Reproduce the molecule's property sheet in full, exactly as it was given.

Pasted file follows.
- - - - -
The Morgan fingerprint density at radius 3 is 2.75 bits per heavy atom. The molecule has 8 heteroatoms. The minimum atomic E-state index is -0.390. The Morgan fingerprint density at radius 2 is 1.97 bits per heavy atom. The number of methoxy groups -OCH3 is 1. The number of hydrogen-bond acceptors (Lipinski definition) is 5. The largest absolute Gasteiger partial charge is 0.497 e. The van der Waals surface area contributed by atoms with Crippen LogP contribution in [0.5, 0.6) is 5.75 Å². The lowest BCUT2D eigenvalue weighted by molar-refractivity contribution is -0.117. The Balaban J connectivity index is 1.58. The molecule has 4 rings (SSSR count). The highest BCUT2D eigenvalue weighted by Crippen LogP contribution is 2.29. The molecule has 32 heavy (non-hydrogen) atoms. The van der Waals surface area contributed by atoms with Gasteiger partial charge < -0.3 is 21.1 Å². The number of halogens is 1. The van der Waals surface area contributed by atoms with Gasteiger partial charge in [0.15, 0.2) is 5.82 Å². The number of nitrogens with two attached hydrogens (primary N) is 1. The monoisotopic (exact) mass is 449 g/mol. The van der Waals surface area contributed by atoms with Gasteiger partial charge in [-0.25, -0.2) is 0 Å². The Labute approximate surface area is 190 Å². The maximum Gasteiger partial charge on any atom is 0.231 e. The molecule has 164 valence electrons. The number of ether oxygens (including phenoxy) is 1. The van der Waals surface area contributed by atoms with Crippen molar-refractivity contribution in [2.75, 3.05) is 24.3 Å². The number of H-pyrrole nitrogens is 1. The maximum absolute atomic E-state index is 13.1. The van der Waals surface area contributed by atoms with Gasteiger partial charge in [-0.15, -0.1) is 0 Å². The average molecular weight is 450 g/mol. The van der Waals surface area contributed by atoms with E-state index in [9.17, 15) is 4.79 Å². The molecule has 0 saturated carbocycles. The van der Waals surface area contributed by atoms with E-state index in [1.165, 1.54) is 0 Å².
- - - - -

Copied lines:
The Morgan fingerprint density at radius 3 is 2.75 bits per heavy atom. The molecule has 8 heteroatoms. The minimum atomic E-state index is -0.390. The Morgan fingerprint density at radius 2 is 1.97 bits per heavy atom. The number of methoxy groups -OCH3 is 1. The number of hydrogen-bond acceptors (Lipinski definition) is 5. The largest absolute Gasteiger partial charge is 0.497 e. The van der Waals surface area contributed by atoms with Crippen LogP contribution in [0.5, 0.6) is 5.75 Å². The lowest BCUT2D eigenvalue weighted by molar-refractivity contribution is -0.117. The Balaban J connectivity index is 1.58. The molecule has 4 rings (SSSR count). The highest BCUT2D eigenvalue weighted by Crippen LogP contribution is 2.29. The molecule has 32 heavy (non-hydrogen) atoms. The van der Waals surface area contributed by atoms with Gasteiger partial charge < -0.3 is 21.1 Å². The number of halogens is 1. The van der Waals surface area contributed by atoms with Gasteiger partial charge in [0.15, 0.2) is 5.82 Å². The number of nitrogens with two attached hydrogens (primary N) is 1. The monoisotopic (exact) mass is 449 g/mol. The van der Waals surface area contributed by atoms with Gasteiger partial charge in [-0.25, -0.2) is 0 Å². The Labute approximate surface area is 190 Å². The maximum Gasteiger partial charge on any atom is 0.231 e. The molecule has 164 valence electrons. The number of ether oxygens (including phenoxy) is 1. The van der Waals surface area contributed by atoms with Crippen molar-refractivity contribution in [2.75, 3.05) is 24.3 Å². The number of H-pyrrole nitrogens is 1. The maximum absolute atomic E-state index is 13.1. The van der Waals surface area contributed by atoms with Gasteiger partial charge in [-0.15, -0.1) is 0 Å². The average molecular weight is 450 g/mol. The van der Waals surface area contributed by atoms with E-state index in [9.17, 15) is 4.79 Å². The molecule has 0 saturated carbocycles. The van der Waals surface area contributed by atoms with E-state index in [1.165, 1.54) is 0 Å².